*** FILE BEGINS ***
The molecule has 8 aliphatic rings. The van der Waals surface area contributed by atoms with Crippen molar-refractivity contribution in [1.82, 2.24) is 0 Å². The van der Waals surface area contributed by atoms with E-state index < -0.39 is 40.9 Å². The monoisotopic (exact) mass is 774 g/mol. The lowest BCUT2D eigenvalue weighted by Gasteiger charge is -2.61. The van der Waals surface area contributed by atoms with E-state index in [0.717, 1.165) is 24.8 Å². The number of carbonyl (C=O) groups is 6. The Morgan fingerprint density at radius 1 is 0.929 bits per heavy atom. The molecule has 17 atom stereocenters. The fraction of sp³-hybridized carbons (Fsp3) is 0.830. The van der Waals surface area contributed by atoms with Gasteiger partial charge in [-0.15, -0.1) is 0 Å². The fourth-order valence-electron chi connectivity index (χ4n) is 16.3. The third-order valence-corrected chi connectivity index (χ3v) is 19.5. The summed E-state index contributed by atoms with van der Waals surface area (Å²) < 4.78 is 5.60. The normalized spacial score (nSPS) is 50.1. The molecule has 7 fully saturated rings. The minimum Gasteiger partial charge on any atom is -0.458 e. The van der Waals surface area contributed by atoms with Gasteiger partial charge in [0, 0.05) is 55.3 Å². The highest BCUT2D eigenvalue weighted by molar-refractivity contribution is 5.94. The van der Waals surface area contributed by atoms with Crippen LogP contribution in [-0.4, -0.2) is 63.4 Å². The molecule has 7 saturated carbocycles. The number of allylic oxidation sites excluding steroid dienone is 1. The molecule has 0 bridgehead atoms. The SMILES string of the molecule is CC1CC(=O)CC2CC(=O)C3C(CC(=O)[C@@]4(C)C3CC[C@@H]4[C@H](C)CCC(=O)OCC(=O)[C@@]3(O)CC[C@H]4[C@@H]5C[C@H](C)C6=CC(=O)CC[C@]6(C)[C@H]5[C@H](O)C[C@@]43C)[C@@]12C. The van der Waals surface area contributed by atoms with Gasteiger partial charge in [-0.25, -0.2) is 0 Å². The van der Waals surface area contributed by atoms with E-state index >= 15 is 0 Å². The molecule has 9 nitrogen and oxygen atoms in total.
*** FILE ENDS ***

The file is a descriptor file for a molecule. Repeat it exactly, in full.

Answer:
The molecule has 8 aliphatic rings. The van der Waals surface area contributed by atoms with Crippen molar-refractivity contribution in [1.82, 2.24) is 0 Å². The van der Waals surface area contributed by atoms with E-state index < -0.39 is 40.9 Å². The monoisotopic (exact) mass is 774 g/mol. The lowest BCUT2D eigenvalue weighted by Gasteiger charge is -2.61. The van der Waals surface area contributed by atoms with E-state index in [0.717, 1.165) is 24.8 Å². The number of carbonyl (C=O) groups is 6. The Morgan fingerprint density at radius 1 is 0.929 bits per heavy atom. The molecule has 17 atom stereocenters. The fraction of sp³-hybridized carbons (Fsp3) is 0.830. The van der Waals surface area contributed by atoms with Gasteiger partial charge in [-0.15, -0.1) is 0 Å². The fourth-order valence-electron chi connectivity index (χ4n) is 16.3. The third-order valence-corrected chi connectivity index (χ3v) is 19.5. The summed E-state index contributed by atoms with van der Waals surface area (Å²) < 4.78 is 5.60. The normalized spacial score (nSPS) is 50.1. The molecule has 7 fully saturated rings. The minimum Gasteiger partial charge on any atom is -0.458 e. The van der Waals surface area contributed by atoms with Gasteiger partial charge in [0, 0.05) is 55.3 Å². The highest BCUT2D eigenvalue weighted by molar-refractivity contribution is 5.94. The van der Waals surface area contributed by atoms with Crippen LogP contribution in [-0.4, -0.2) is 63.4 Å². The molecule has 7 saturated carbocycles. The number of allylic oxidation sites excluding steroid dienone is 1. The molecule has 0 bridgehead atoms. The SMILES string of the molecule is CC1CC(=O)CC2CC(=O)C3C(CC(=O)[C@@]4(C)C3CC[C@@H]4[C@H](C)CCC(=O)OCC(=O)[C@@]3(O)CC[C@H]4[C@@H]5C[C@H](C)C6=CC(=O)CC[C@]6(C)[C@H]5[C@H](O)C[C@@]43C)[C@@]12C. The van der Waals surface area contributed by atoms with Gasteiger partial charge in [-0.25, -0.2) is 0 Å². The van der Waals surface area contributed by atoms with E-state index >= 15 is 0 Å². The molecule has 9 nitrogen and oxygen atoms in total.